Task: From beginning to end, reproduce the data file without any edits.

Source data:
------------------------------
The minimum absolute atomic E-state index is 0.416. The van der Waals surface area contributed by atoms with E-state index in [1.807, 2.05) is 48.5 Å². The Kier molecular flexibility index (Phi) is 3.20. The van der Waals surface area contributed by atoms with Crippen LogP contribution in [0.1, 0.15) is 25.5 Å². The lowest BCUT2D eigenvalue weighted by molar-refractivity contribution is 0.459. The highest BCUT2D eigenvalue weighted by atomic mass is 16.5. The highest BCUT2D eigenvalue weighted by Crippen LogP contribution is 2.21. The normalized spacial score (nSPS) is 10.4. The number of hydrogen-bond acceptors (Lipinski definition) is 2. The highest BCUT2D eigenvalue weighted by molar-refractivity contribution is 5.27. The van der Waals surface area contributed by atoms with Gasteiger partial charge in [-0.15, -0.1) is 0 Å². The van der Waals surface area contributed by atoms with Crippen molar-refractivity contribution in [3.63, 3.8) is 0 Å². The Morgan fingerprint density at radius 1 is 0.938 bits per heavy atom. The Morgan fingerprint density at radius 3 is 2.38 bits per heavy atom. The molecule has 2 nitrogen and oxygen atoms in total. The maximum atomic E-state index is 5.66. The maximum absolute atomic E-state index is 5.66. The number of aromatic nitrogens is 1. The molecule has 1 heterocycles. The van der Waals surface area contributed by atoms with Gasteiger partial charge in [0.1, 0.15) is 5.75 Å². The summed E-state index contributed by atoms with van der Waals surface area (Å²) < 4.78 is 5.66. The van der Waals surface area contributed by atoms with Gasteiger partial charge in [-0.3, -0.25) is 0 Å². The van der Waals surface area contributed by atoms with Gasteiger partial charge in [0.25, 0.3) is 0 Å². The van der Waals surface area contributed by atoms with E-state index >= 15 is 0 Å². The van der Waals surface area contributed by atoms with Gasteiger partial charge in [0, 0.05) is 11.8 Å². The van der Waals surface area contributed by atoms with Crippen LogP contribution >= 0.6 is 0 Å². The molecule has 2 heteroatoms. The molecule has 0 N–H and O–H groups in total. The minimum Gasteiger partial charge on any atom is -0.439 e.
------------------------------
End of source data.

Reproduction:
The minimum absolute atomic E-state index is 0.416. The van der Waals surface area contributed by atoms with E-state index in [1.807, 2.05) is 48.5 Å². The Kier molecular flexibility index (Phi) is 3.20. The van der Waals surface area contributed by atoms with Crippen LogP contribution in [0.1, 0.15) is 25.5 Å². The lowest BCUT2D eigenvalue weighted by molar-refractivity contribution is 0.459. The highest BCUT2D eigenvalue weighted by atomic mass is 16.5. The highest BCUT2D eigenvalue weighted by Crippen LogP contribution is 2.21. The normalized spacial score (nSPS) is 10.4. The number of hydrogen-bond acceptors (Lipinski definition) is 2. The highest BCUT2D eigenvalue weighted by molar-refractivity contribution is 5.27. The van der Waals surface area contributed by atoms with Gasteiger partial charge in [-0.15, -0.1) is 0 Å². The van der Waals surface area contributed by atoms with Crippen molar-refractivity contribution in [3.63, 3.8) is 0 Å². The Morgan fingerprint density at radius 1 is 0.938 bits per heavy atom. The Morgan fingerprint density at radius 3 is 2.38 bits per heavy atom. The molecule has 2 nitrogen and oxygen atoms in total. The maximum atomic E-state index is 5.66. The maximum absolute atomic E-state index is 5.66. The number of aromatic nitrogens is 1. The molecule has 1 heterocycles. The van der Waals surface area contributed by atoms with Gasteiger partial charge in [0.1, 0.15) is 5.75 Å². The summed E-state index contributed by atoms with van der Waals surface area (Å²) < 4.78 is 5.66. The van der Waals surface area contributed by atoms with Gasteiger partial charge in [-0.3, -0.25) is 0 Å². The van der Waals surface area contributed by atoms with Gasteiger partial charge in [0.25, 0.3) is 0 Å². The van der Waals surface area contributed by atoms with E-state index >= 15 is 0 Å². The van der Waals surface area contributed by atoms with Gasteiger partial charge in [0, 0.05) is 11.8 Å². The van der Waals surface area contributed by atoms with Crippen LogP contribution >= 0.6 is 0 Å². The molecule has 2 heteroatoms. The molecule has 0 N–H and O–H groups in total. The minimum Gasteiger partial charge on any atom is -0.439 e.